The Food and Drink Federation (FDF) has responded to news that promotions on food and drinks high in fat, salt or sugar (HFSS) in retailers will be restricted from April 2022.

Tim Rycroft, chief operating officer of the FDF said:

It is breath-taking and insulting that the government thinks it right to issue this document during the Christmas holidays, at the end of a year in which food and drink manufacturers have continued to toil selflessly to keep the country fed during the Covid-19 pandemic.

"Food and drink companies are fully engaged with that task - and with trying frantically to prepare for new trading rules with the EU that were only revealed on Christmas Eve.

"They will have no bandwidth to devote to this flawed policy until the difficult first weeks of Brexit, post-transition, are out of the way.

"Since these ideas were first mooted some 18 months ago, the FDF has produced copious evidence of the devastating impact these proposals will have for both industry and shoppers.

"The proposed restrictions will not only increase the cost of food for families but it will have harsh economic impacts for food and drink manufacturers who are already bracing themselves for the new costs of Brexit and the repercussions of the global pandemic - all for an average daily 15-calorie reduction.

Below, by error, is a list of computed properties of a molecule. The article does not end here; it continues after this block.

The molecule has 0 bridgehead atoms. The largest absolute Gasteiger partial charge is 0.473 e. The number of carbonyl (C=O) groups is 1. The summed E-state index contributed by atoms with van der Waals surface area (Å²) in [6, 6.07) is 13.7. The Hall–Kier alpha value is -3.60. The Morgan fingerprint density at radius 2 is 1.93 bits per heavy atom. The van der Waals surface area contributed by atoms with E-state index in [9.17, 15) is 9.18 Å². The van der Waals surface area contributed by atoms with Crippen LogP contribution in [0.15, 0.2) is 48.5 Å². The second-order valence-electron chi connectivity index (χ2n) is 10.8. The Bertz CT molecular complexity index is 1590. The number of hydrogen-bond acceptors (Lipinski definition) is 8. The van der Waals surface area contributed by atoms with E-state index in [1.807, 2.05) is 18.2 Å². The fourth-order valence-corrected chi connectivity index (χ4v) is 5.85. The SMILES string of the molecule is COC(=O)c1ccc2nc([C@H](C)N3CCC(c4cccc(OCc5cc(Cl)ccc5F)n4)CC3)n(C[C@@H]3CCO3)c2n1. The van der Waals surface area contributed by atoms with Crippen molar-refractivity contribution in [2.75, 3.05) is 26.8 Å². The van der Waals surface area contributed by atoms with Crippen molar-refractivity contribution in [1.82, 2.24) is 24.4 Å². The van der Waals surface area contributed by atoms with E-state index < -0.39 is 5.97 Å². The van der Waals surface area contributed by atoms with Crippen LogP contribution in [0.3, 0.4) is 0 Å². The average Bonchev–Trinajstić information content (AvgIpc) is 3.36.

True collaboration needed

Rycroft continued:

"The government’s efforts to improve public health are of course welcome, but true collaboration between industry and the government is needed to agree the practicalities of implementation.

"The FDF has continually attempted to engage with the government on these proposals, to share our ideas on how to implement them in a way which both works for businesses - and achieves better health outcomes - but we have continued to be ignored.

We recognise that multibuy deals [e.g. 2 for £1] and placement of food and drinks at checkouts are best focused on healthier options.

"However, other areas in store should not be restricted by such bans. These key selling locations help to make shoppers aware of new and seasonal products throughout the year, and incentivise competition between businesses," he added.

"We are deeply concerned that these proposals risk hindering progress with voluntary reformulation, something industry has worked with Public Health England on for the past decade.

"Preventing manufacturers from promoting these reformulated, healthier options to shoppers is illogical – and completely contradicts the policy aim.

It will be hard to persuade some manufacturers to continue to reformulate when their efforts are punished in this way.

"We urge the government, even at this late stage, to engage with industry to ensure that the policies introduced will be practical and evidence-based, that a sufficient period of adjustment will be allowed and that disincentives to reformulate are withdrawn," he concluded.